Kathrine Switzer will always be best known as the woman who, in 1967, challenged the all-male tradition of the Boston Marathon and became the first woman to officially enter and run the event. Her entry created an uproar and worldwide notoriety when a race official tried to forcibly remove her from the competition. The photo of this confrontation flashed around the globe and became one of Time-Life’s “100 Photos that Changed the World.”

Switzer finished the race but was radicalized by the incident and was determined to create change for women. Now, four decades later, the incident continues to capture the public imagination and is largely the reason Switzer has dedicated her multi-faceted career to creating opportunities on all fronts for women.

Switzer has run 39 marathons, won the 1974 New York City Marathon and in 1975, her two-hour and 51-minute marathon in Boston was ranked sixth in the world and third in the USA in women’s marathon. She is still running marathons today.

Chris Herren, Chris Herren Project – Civic Leader
Chris Herron was a gifted athlete who played for Boston College, Fresno State, and the Boston Celtics, but his career was cut short by his debilitating addition to recreational drugs and painkillers. Drug-free and alcohol-free since August 1, 2008, Chris is now committed to helping others in need through two organizations: Hoop Dreams with Chris Herren and The Herren Project.

Hoop Dreams is a basketball player development company that offers basketball training through private instruction, clinics and camps. The Herren Project is a 501(c)3 that was established in response to an overwhelming number of people who reached out to Chris for help after the release of his memoir,Basketball Junkie.  The foundation directly assists individuals and families struggling with addiction and educates at-risk populations about the dangers associated with substance abuse and addiction.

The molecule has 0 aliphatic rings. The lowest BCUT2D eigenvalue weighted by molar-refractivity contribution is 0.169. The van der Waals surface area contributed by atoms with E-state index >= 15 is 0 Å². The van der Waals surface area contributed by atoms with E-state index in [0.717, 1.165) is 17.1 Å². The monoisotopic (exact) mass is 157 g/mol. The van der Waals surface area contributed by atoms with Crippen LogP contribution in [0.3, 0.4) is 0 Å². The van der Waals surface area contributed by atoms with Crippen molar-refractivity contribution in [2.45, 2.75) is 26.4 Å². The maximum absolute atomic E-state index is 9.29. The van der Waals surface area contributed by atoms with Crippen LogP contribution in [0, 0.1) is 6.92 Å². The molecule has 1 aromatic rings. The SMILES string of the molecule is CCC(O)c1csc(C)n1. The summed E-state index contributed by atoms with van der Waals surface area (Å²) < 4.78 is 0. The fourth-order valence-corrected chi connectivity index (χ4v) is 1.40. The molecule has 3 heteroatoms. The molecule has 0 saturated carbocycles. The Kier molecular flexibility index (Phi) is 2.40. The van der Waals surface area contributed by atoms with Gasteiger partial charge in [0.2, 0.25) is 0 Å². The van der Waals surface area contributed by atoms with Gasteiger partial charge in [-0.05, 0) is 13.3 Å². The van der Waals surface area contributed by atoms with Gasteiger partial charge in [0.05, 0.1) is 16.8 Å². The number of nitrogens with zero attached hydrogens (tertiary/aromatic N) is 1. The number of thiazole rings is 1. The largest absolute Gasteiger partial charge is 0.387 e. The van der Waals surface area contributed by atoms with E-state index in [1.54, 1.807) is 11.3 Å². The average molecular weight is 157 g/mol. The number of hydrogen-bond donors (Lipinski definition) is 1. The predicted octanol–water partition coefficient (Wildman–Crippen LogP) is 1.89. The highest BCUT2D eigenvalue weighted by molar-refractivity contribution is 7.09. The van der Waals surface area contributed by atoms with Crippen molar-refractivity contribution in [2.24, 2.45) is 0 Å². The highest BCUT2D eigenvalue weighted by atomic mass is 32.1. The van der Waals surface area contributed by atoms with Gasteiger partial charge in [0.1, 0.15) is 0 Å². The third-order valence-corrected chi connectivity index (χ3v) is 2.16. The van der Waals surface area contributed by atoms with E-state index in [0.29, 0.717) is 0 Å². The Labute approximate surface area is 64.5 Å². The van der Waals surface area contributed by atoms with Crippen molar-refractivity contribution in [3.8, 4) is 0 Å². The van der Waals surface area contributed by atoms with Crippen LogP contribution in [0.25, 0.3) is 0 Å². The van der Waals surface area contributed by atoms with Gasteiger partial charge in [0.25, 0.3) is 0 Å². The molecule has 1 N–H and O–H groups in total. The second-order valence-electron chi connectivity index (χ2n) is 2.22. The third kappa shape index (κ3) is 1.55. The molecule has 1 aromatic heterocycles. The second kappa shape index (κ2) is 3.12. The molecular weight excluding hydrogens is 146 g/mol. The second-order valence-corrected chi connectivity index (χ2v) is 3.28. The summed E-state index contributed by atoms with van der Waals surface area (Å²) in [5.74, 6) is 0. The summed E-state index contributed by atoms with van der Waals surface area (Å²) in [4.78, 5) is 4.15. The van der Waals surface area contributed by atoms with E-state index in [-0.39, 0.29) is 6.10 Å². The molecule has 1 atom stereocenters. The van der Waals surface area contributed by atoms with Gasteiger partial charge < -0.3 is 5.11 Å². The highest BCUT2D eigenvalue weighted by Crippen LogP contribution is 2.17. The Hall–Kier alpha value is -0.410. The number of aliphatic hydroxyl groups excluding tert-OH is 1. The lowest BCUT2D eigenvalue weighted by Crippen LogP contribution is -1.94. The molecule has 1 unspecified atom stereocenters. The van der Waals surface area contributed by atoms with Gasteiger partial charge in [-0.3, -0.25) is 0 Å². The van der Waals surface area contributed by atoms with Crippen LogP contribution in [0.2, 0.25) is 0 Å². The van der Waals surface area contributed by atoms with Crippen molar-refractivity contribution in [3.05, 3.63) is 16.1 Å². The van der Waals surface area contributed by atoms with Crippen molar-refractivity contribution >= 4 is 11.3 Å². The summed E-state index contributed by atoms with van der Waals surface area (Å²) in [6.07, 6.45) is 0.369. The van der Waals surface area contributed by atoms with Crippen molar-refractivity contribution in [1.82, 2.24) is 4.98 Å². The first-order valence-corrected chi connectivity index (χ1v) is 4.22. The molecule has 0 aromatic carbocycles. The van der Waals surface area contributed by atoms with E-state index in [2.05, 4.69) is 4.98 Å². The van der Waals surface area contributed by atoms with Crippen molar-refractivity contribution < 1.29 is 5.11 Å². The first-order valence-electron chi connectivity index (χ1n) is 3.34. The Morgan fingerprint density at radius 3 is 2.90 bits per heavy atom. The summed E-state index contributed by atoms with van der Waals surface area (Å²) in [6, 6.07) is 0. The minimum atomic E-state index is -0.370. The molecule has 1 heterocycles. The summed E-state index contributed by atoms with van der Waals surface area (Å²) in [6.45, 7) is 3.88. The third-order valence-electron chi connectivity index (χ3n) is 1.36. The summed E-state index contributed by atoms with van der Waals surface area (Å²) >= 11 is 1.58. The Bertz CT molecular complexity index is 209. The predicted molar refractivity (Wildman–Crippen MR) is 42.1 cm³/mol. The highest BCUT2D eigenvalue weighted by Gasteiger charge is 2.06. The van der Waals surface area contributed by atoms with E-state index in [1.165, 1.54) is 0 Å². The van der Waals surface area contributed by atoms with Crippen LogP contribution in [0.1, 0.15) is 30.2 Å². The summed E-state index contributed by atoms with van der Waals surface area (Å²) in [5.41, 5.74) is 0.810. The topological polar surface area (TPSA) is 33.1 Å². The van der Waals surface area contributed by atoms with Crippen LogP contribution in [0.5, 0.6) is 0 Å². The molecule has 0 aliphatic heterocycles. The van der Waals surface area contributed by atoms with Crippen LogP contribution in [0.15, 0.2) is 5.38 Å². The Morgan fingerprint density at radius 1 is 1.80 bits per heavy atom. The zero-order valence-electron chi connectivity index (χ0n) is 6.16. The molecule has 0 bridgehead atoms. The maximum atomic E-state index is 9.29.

Leeronnie Ogletree – A Hero Among Us
Because he endured what no ten year old should ever have to, sexual abuse, Leeronnie Ogletree has a mission. He is using his personal experience to bring about awareness of, and prevent the sexual abuse of children. He is speaking out about that experience, letting others know the warning signs of sexual abuse, steps to reporting and offering a lifeline through his Foundation for children.

In 1973, as a young clubhouse boy in Winter Haven, FL, Leeronnie was working in the place most kids only dream of. But with that dream came a nightmare of being sexually abused for eight years at the hands of clubhouse manager Donald Fitzpatrick. Leeronnie who came forward and told his story, is now using that experience to help others. Fitzpatrick lost his career when the first victim, who still remains anonymous, came forward. He plead guilty in 2002 at the age of 72. Leeronnie was one of seven men, who came forward, but there were many more young black boys who were targeted by Fitzpatrick.

In his book, Major League Addiction, Leeronnie writes about the details the years of abuse and how it affected him deeply into adulthood.

Latipha Cross, Courageous Student-Athletes- Female
Latipha Cross will soon complete her freshman year at Eastern Michigan University, but her journey to this place in life has been anything but easy. She was abused and abandoned by her biological parents and then by those who provided foster care. During her sophomore year in high school, Latipha opted to be homeless rather than endure any more of the pain and suffering she was subjected to at home.   Even as she slept on playgrounds at night, she attended school every day and, with the support of her teachers and coach, committed her energy to success in the classroom and on the track.